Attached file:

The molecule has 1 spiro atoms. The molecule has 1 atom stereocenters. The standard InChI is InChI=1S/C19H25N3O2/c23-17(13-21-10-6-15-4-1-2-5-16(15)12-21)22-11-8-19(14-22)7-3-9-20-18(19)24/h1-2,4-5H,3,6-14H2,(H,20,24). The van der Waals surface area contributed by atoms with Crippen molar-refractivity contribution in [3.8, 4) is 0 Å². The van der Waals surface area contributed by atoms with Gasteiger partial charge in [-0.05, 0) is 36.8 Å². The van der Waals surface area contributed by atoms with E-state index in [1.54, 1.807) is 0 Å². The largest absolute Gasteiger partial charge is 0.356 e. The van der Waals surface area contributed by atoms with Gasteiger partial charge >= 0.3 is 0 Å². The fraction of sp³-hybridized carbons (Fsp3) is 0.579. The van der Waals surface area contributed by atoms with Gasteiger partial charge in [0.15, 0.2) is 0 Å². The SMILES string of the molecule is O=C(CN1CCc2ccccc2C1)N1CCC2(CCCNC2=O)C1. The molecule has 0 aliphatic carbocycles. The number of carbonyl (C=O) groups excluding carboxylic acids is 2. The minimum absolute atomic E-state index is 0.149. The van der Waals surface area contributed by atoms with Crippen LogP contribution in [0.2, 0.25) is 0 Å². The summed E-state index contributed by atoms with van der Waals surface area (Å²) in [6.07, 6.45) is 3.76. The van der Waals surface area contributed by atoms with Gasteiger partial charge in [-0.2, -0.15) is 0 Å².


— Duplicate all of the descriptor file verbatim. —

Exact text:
The molecule has 1 spiro atoms. The molecule has 1 atom stereocenters. The standard InChI is InChI=1S/C19H25N3O2/c23-17(13-21-10-6-15-4-1-2-5-16(15)12-21)22-11-8-19(14-22)7-3-9-20-18(19)24/h1-2,4-5H,3,6-14H2,(H,20,24). The van der Waals surface area contributed by atoms with Crippen molar-refractivity contribution in [3.8, 4) is 0 Å². The van der Waals surface area contributed by atoms with Gasteiger partial charge in [-0.05, 0) is 36.8 Å². The van der Waals surface area contributed by atoms with E-state index in [1.54, 1.807) is 0 Å². The largest absolute Gasteiger partial charge is 0.356 e. The van der Waals surface area contributed by atoms with Gasteiger partial charge >= 0.3 is 0 Å². The fraction of sp³-hybridized carbons (Fsp3) is 0.579. The van der Waals surface area contributed by atoms with Gasteiger partial charge in [0.15, 0.2) is 0 Å². The SMILES string of the molecule is O=C(CN1CCc2ccccc2C1)N1CCC2(CCCNC2=O)C1. The molecule has 0 aliphatic carbocycles. The number of carbonyl (C=O) groups excluding carboxylic acids is 2. The minimum absolute atomic E-state index is 0.149. The van der Waals surface area contributed by atoms with Crippen LogP contribution in [0.2, 0.25) is 0 Å². The summed E-state index contributed by atoms with van der Waals surface area (Å²) in [6.07, 6.45) is 3.76. The van der Waals surface area contributed by atoms with Gasteiger partial charge in [-0.2, -0.15) is 0 Å².